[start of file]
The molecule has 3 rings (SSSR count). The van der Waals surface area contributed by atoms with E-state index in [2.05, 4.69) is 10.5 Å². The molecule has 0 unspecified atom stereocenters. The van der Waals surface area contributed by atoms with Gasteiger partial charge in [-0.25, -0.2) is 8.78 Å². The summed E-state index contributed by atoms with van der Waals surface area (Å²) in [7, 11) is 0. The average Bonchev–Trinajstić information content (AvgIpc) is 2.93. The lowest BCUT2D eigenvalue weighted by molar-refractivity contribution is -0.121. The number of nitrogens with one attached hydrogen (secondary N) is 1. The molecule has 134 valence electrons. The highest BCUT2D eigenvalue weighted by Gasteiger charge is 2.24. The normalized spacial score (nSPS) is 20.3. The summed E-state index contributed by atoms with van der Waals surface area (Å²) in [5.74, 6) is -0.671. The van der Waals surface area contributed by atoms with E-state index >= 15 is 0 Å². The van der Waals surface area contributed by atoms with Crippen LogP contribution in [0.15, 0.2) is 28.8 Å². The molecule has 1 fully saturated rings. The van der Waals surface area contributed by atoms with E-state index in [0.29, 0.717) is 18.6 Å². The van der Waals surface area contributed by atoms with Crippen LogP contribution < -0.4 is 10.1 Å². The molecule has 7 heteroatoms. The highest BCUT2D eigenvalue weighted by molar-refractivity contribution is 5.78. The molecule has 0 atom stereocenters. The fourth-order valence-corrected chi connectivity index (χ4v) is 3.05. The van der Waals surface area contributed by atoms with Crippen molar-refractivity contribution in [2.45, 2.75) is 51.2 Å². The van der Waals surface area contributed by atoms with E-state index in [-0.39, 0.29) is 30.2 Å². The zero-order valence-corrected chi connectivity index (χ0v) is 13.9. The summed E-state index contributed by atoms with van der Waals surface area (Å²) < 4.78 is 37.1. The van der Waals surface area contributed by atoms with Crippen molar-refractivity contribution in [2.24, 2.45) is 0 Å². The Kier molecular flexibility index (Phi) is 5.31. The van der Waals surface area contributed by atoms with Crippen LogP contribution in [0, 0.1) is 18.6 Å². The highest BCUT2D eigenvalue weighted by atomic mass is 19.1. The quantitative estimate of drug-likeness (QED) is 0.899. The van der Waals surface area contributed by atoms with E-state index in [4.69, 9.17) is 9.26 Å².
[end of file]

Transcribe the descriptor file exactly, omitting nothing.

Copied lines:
The molecule has 3 rings (SSSR count). The van der Waals surface area contributed by atoms with E-state index in [2.05, 4.69) is 10.5 Å². The molecule has 0 unspecified atom stereocenters. The van der Waals surface area contributed by atoms with Gasteiger partial charge in [-0.25, -0.2) is 8.78 Å². The summed E-state index contributed by atoms with van der Waals surface area (Å²) in [7, 11) is 0. The average Bonchev–Trinajstić information content (AvgIpc) is 2.93. The lowest BCUT2D eigenvalue weighted by molar-refractivity contribution is -0.121. The number of nitrogens with one attached hydrogen (secondary N) is 1. The molecule has 134 valence electrons. The highest BCUT2D eigenvalue weighted by Gasteiger charge is 2.24. The normalized spacial score (nSPS) is 20.3. The summed E-state index contributed by atoms with van der Waals surface area (Å²) in [5.74, 6) is -0.671. The van der Waals surface area contributed by atoms with E-state index >= 15 is 0 Å². The van der Waals surface area contributed by atoms with Crippen LogP contribution in [0.15, 0.2) is 28.8 Å². The molecule has 1 fully saturated rings. The van der Waals surface area contributed by atoms with E-state index in [0.29, 0.717) is 18.6 Å². The van der Waals surface area contributed by atoms with Crippen LogP contribution < -0.4 is 10.1 Å². The molecule has 7 heteroatoms. The highest BCUT2D eigenvalue weighted by molar-refractivity contribution is 5.78. The molecule has 0 atom stereocenters. The fourth-order valence-corrected chi connectivity index (χ4v) is 3.05. The van der Waals surface area contributed by atoms with Crippen molar-refractivity contribution in [2.45, 2.75) is 51.2 Å². The van der Waals surface area contributed by atoms with E-state index in [-0.39, 0.29) is 30.2 Å². The zero-order valence-corrected chi connectivity index (χ0v) is 13.9. The summed E-state index contributed by atoms with van der Waals surface area (Å²) < 4.78 is 37.1. The van der Waals surface area contributed by atoms with Crippen molar-refractivity contribution in [2.24, 2.45) is 0 Å². The Kier molecular flexibility index (Phi) is 5.31. The van der Waals surface area contributed by atoms with Crippen LogP contribution in [0, 0.1) is 18.6 Å². The highest BCUT2D eigenvalue weighted by atomic mass is 19.1. The quantitative estimate of drug-likeness (QED) is 0.899. The van der Waals surface area contributed by atoms with E-state index in [4.69, 9.17) is 9.26 Å².